Economic Statecraft
G20 Summit in Bali: Trying to Reconcile the Irreconcilable
Valdai Club Conference Hall, Tsvetnoy Boulevard 16/1, Moscow, Russia
List of speakers

On November 18, the Valdai Club hosted a discussion titled “Results of the G20 Summit: ‘Business as usual’?” The participants discussed the final communiqué of the summit, the role of the G20 in the architecture of global governance, the prospects for this association in terms of promoting joint anti-crisis measures, and a number of other issues.

Viktoria Panova, Sherpa of Russia in the Women’s Twenty and Vice-Rector of the National Research University Higher School of Economics noted the merit of the Indonesian presidency, which did not allow the collective West to intercept the agenda and insisted that the G20 is a forum that solves global problems. These include food security, energy security, maintaining supply chains, health issues and many other issues. All of them were reflected in the final communiqué. Panova expressed hope that this will continue in the future, given that the G20 presidency is passing to India, another representative of the “global majority.”

Professor Jeffrey Sachs, Director of the Center for Sustainable Development at Columbia University, also expressed satisfaction with the outcome of the summit, emphasising the importance of the forum for genuine multilateralism. At the same time, he lamented that the opportunity was missed to put Presidents Biden and Putin at the negotiating table. According to Sachs, the conflict in Ukraine would end if Russia entered into a dialogue with the United States, since the confrontation is between these two countries. The United States must recognise its role in provoking this conflict and clearly understand that NATO should not expand into countries such as Ukraine and Georgia, he stressed.

The G20 is successfully fulfilling its functions as the summit in Bali showed, said Dmitry Birichevsky, Director of the Department of Economic Cooperation at the Ministry of Foreign Affairs of the Russian Federation. Despite sometimes polar opposite positions, there is a desire to negotiate and look for ways to compromise, he noted. It is important that fifty of the fifty-two points of the leadership declaration are devoted to global problems. Birichevsky elaborated on its third point, concerning the conflict in Ukraine, where it is stated that it has had a negative effect on the world economy. Moscow, of course, shares this approach, since it perceives this conflict as a hybrid war of the collective West against Russia.

Wang Wen, Professor and Executive Dean of the Chongyang Financial Research Institute and Renmin University of China (RDCY), urged Russia to participate more actively in the G20 mechanisms, as the G20 and Russia need each other. He expressed concern that the G20 has not created mechanisms that could prevent the current conflict. According to him, the conflict between Russia and Ukraine should end as soon as possible, and the world community should convince the parties to start negotiations, reducing the list of conditions. The G20 should also play a certain role in this.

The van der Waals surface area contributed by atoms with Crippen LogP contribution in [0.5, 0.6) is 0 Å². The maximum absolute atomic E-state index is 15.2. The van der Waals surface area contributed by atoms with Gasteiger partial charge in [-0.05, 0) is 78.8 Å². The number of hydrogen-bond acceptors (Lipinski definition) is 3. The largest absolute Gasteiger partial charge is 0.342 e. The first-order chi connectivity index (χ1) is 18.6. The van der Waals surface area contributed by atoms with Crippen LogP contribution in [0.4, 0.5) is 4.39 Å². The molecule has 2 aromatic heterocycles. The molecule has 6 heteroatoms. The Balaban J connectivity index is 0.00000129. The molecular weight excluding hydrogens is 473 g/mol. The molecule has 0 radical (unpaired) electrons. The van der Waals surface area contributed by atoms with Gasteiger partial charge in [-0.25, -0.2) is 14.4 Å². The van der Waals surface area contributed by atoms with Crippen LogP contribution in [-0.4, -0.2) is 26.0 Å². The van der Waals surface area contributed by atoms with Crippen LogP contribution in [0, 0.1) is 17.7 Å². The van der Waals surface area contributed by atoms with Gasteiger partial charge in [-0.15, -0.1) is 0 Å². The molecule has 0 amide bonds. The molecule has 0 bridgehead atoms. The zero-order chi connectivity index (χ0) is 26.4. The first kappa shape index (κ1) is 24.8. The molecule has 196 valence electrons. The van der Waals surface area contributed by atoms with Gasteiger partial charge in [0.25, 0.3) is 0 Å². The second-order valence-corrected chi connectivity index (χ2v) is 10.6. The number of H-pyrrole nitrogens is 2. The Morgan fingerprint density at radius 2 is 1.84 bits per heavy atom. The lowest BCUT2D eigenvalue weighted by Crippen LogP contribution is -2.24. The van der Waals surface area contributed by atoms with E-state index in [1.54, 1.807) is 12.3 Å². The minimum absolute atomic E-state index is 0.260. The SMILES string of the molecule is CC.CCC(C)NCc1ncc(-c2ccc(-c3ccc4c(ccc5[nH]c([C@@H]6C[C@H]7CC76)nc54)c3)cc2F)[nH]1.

Andy Vijajanto, Head of the National Resilience Institute LEMHANNAS (Indonesia), summed up the results of his country’s G20 presidency. According to him, the G20 is one of the platforms of multilateralism, one of the opportunities to defend the national interests of countries, to discuss global problems and create a more sustainable world. Indonesia sees as its priority the creation of “bridges” between the G20 and other platforms of multilateralism, such as the ASEAN and APEC summits. In total, about 50 international organisations were represented within the framework of  Indonesia’s G20 presidency, he stressed.

Yaroslav Lissovolik, Programme Director of the Valdai Discussion Club, noted that Indonesian presidency has done a lot to create an inclusive agenda. At the same time, there are no mechanisms of horizontal interaction between integration groupings and development institutions in the world. In this regard, he proposed to consider the possibility of organising such interaction within the framework of the G20.

Mikatekiso Kubayi, Researcher at the Global Dialogue Institute at the University of South Africa, focused on the role of developing countries in the global governance system, one of the important instruments of which is the G20. According to him, the membership of the African Union in the G20 is long overdue. In the next 10 years, the population of the continent will reach 2 billion people, but so far it has not participated in the global discussions.

Unlike other speakers, who gave mostly positive assessments of the role of the G20 in the architecture of global governance, Radhika Desai, Professor at the Department of Political Studies and Director of the Research Group on Geopolitical Economics at the University of Manitoba (Canada), expressed harsh criticism. According to her, the G20 was a product of the West and the G7, forced to make a concession to the emerging multi-polarity, and sooner or later will go to the dustbin of history. The G20 has simply become a discussion forum and will soon fall victim to its imperialist origins, she said. It is time to start thinking about alternatives and return to the anti-imperialist agenda of the United Nations Charter, Desai stressed.